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Arab leaders still cool toward new Iraqi government

KHARTOUM, Sudan—Embattled at home, Iraq's U.S.-backed government also is having trouble winning respect—much less support—from Arab neighbors, who still don't consider it legitimate or sovereign, several delegates said Tuesday at an Arab summit in the Sudanese capital.

Nearly three years since Saddam Hussein's ouster, skepticism about the new Iraqi leadership remains one of the chief reasons that no Arab nation has an ambassador in Baghdad and the Arab League has yet to open the office there that it promised long ago.

The lack of an Arab presence took on greater importance with the announcement of plans for Iranian-American talks on Iraq. Fearing that Arabs would be sidelined even more in a war that's sending shockwaves through the region, delegates at the summit drew up resolutions that stressed the protection of "Arab interests" in Iraq and renewed promises to send Middle Eastern envoys.

"Iraq used to be a strong Arab country," said Nancy Bakeer, the assistant secretary-general of the Arab League, adding that many Arabs had no idea of the former regime's atrocities until Saddam fell. "Now we are discovering different faces of Iraq, and we never knew it was such a mosaic. ... But, of course, for any change there is great resistance."

Iraq's new mainly Shiite Muslim and Kurdish leaders are closer to Shiite, Persian Iran than they are to the rest of the Middle East's leadership, which is a fairly homogenous collection of monarchs and authoritarians who, like Saddam, are Sunni Muslim Arabs.

Many of those rulers are fearful of Iraq's ties to Iran, bitter over the presence of thousands of U.S. troops on Iraqi soil, dubious about the fairness of the three post-Saddam elections and shocked at the government's failure to stem ethnic bloodletting.

At the Arab summit this week, delegates graciously received the Iraqi party, trading customary kisses on the cheek and whispering prayers for an end to the violence. But when approached by reporters asking whether they supported the Shiite- and Kurdish-led government in Baghdad, delegates chose their words carefully and quickly excused themselves.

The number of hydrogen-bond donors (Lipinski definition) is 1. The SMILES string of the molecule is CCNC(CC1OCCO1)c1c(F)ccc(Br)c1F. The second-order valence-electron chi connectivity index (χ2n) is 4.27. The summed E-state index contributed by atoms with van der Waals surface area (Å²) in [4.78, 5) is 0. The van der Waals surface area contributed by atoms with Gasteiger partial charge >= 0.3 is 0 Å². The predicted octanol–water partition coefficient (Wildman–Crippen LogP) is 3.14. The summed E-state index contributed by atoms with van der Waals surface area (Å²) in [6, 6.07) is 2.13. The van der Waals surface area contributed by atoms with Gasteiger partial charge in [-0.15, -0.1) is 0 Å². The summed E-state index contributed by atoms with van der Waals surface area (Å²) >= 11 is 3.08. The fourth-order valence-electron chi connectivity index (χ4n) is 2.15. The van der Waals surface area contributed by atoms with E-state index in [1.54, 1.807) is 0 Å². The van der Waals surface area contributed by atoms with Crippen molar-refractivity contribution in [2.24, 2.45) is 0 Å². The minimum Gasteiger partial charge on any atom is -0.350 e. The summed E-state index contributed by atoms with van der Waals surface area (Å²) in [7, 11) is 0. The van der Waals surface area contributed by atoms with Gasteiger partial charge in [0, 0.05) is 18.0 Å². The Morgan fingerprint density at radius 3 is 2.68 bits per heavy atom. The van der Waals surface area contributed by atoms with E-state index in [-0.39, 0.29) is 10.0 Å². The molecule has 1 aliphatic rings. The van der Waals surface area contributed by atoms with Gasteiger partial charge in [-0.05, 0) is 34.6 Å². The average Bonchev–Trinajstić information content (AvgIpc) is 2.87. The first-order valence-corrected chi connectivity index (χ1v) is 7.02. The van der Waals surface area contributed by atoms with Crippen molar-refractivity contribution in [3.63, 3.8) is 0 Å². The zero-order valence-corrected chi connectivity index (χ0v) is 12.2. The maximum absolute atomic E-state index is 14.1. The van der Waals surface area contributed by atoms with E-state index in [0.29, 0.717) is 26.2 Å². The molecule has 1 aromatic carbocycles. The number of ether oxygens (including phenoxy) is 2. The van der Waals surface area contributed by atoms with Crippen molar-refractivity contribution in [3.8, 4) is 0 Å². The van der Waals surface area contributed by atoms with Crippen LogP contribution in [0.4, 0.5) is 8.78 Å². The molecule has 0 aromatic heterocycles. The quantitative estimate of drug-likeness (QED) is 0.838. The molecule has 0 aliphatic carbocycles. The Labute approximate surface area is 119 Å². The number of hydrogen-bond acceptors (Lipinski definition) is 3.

"Iraq is simply another Arab country that was occupied, and at some point the Shiites and Kurds helped with that," said a senior Arab diplomat, speaking on condition of anonymity because of the sensitivity of the issue. "But we're trying to deal with the current Iraqi government."

Arab leaders also feel that the Iraqi government doesn't recognize a legitimate anti-occupation resistance and instead lumps Sunni Arab nationalist fighters who attack solely military targets together with terrorists who kill civilians.

Even among the Arab world's top diplomats, the rancor typically concealed behind smiles and handshakes briefly bubbled to the surface. At a preliminary session on the humanitarian crisis in the southern Sudanese region of Darfur, a Syrian delegate rose to address a room full of Arab foreign ministers.

"We are losing Palestine, we are losing Iraq, we can't lose Darfur," the Syrian was quoted as saying by other delegates present. Iraqi Foreign Minister Hoshyar Zebari, a Kurd, refused to let the comment pass, and made a terse retort before the stunned audience.

"Why do they think they've lost Iraq? Iraq is now run by its people," said Iraqi Trade Minister Abdel Basit Kareem Mawlood, who was in Khartoum for the summit. "Iraq is run by the people who fought and struggled against Saddam for 30 years."

Even Mukhtar Lamani, a veteran Moroccan diplomat tapped to head the new Arab League office in Baghdad, said he'd have had to think twice before taking such a post in the past couple of years because of his views on the post-Saddam political process. Now, he said, security concerns outweigh his reticence about aiding a government that's still portrayed as American lackeys in many state-run newspapers through the Middle East.

In an apparent bid to keep Arab-Iraqi relations frozen, last year Sunni insurgents executed Egypt's top envoy to Baghdad, killed two Algerian diplomats and wounded a Bahraini envoy. Iraqi officials privately said the trouble they were taking to find a secure, suitable villa for the Arab League mission far surpassed any efforts on behalf of other diplomats.

Lamani said it would take just one Arab ambassador posted to Baghdad for others to follow. With the American-Iranian talks coming up, he said, Arabs "have the feeling they're not there, that they're left out."

So when will the Arab League's Baghdad office open?

"We don't have a date yet," he said.

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(El Naggar is a Knight Ridder Newspapers special correspondent.)

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(c) 2006, Knight Ridder/Tribune Information Services.

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